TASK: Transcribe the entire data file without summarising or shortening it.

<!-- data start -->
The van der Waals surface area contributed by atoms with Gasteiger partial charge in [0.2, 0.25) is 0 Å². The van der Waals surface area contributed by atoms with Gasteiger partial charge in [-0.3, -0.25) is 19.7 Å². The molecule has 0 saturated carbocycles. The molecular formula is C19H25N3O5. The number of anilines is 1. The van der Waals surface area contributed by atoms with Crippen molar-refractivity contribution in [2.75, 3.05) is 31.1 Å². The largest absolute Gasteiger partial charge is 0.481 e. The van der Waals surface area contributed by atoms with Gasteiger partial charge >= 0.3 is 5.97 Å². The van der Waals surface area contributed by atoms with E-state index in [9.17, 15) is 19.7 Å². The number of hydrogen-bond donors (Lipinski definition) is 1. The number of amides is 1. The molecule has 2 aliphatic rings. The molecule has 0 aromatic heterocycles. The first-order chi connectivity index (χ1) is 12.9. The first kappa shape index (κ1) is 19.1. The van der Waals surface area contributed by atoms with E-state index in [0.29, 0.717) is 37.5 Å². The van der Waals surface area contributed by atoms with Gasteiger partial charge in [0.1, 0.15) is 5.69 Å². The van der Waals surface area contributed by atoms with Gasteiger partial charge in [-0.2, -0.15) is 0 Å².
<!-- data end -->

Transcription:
The van der Waals surface area contributed by atoms with Gasteiger partial charge in [0.2, 0.25) is 0 Å². The van der Waals surface area contributed by atoms with Gasteiger partial charge in [-0.3, -0.25) is 19.7 Å². The molecule has 0 saturated carbocycles. The molecular formula is C19H25N3O5. The number of anilines is 1. The van der Waals surface area contributed by atoms with Crippen molar-refractivity contribution in [2.75, 3.05) is 31.1 Å². The largest absolute Gasteiger partial charge is 0.481 e. The van der Waals surface area contributed by atoms with Gasteiger partial charge >= 0.3 is 5.97 Å². The van der Waals surface area contributed by atoms with E-state index in [9.17, 15) is 19.7 Å². The number of hydrogen-bond donors (Lipinski definition) is 1. The number of amides is 1. The molecule has 2 aliphatic rings. The molecule has 0 aromatic heterocycles. The first-order chi connectivity index (χ1) is 12.9. The first kappa shape index (κ1) is 19.1. The van der Waals surface area contributed by atoms with E-state index in [0.29, 0.717) is 37.5 Å². The van der Waals surface area contributed by atoms with Gasteiger partial charge in [0.1, 0.15) is 5.69 Å². The van der Waals surface area contributed by atoms with Gasteiger partial charge in [-0.2, -0.15) is 0 Å².